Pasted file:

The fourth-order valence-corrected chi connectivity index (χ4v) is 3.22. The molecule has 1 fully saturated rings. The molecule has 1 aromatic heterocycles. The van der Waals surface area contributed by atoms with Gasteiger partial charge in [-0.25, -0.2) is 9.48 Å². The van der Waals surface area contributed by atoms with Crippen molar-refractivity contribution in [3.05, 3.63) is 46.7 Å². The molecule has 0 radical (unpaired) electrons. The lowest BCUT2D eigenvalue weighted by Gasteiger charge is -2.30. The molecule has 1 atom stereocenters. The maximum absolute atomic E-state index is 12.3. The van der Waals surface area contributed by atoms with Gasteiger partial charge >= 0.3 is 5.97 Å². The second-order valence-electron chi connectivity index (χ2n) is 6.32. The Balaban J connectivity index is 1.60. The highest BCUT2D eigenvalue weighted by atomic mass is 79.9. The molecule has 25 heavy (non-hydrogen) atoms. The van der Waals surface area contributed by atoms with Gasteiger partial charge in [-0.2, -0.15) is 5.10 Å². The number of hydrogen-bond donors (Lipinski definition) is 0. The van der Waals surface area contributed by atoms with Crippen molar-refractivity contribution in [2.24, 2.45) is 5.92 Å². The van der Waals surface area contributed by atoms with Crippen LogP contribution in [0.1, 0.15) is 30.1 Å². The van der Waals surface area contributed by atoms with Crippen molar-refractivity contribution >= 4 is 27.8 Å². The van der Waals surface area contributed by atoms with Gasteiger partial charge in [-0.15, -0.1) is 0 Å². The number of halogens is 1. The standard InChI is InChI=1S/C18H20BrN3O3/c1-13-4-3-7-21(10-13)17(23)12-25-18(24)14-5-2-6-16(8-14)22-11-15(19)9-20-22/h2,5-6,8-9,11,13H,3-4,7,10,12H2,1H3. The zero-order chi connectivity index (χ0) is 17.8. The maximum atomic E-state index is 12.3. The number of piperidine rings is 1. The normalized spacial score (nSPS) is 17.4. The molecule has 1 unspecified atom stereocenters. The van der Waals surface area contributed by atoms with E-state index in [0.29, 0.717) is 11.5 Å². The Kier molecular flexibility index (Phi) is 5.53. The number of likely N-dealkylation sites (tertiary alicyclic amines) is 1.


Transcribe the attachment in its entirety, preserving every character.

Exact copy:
The fourth-order valence-corrected chi connectivity index (χ4v) is 3.22. The molecule has 1 fully saturated rings. The molecule has 1 aromatic heterocycles. The van der Waals surface area contributed by atoms with Gasteiger partial charge in [-0.25, -0.2) is 9.48 Å². The van der Waals surface area contributed by atoms with Crippen molar-refractivity contribution in [3.05, 3.63) is 46.7 Å². The molecule has 0 radical (unpaired) electrons. The lowest BCUT2D eigenvalue weighted by Gasteiger charge is -2.30. The molecule has 1 atom stereocenters. The maximum absolute atomic E-state index is 12.3. The van der Waals surface area contributed by atoms with Gasteiger partial charge >= 0.3 is 5.97 Å². The second-order valence-electron chi connectivity index (χ2n) is 6.32. The Balaban J connectivity index is 1.60. The highest BCUT2D eigenvalue weighted by atomic mass is 79.9. The molecule has 25 heavy (non-hydrogen) atoms. The van der Waals surface area contributed by atoms with Gasteiger partial charge in [-0.2, -0.15) is 5.10 Å². The number of hydrogen-bond donors (Lipinski definition) is 0. The van der Waals surface area contributed by atoms with Crippen molar-refractivity contribution in [2.24, 2.45) is 5.92 Å². The van der Waals surface area contributed by atoms with Crippen LogP contribution in [0.1, 0.15) is 30.1 Å². The van der Waals surface area contributed by atoms with Crippen molar-refractivity contribution >= 4 is 27.8 Å². The van der Waals surface area contributed by atoms with Gasteiger partial charge in [-0.15, -0.1) is 0 Å². The number of halogens is 1. The standard InChI is InChI=1S/C18H20BrN3O3/c1-13-4-3-7-21(10-13)17(23)12-25-18(24)14-5-2-6-16(8-14)22-11-15(19)9-20-22/h2,5-6,8-9,11,13H,3-4,7,10,12H2,1H3. The zero-order chi connectivity index (χ0) is 17.8. The maximum atomic E-state index is 12.3. The number of piperidine rings is 1. The normalized spacial score (nSPS) is 17.4. The molecule has 1 unspecified atom stereocenters. The van der Waals surface area contributed by atoms with E-state index in [0.29, 0.717) is 11.5 Å². The Kier molecular flexibility index (Phi) is 5.53. The number of likely N-dealkylation sites (tertiary alicyclic amines) is 1.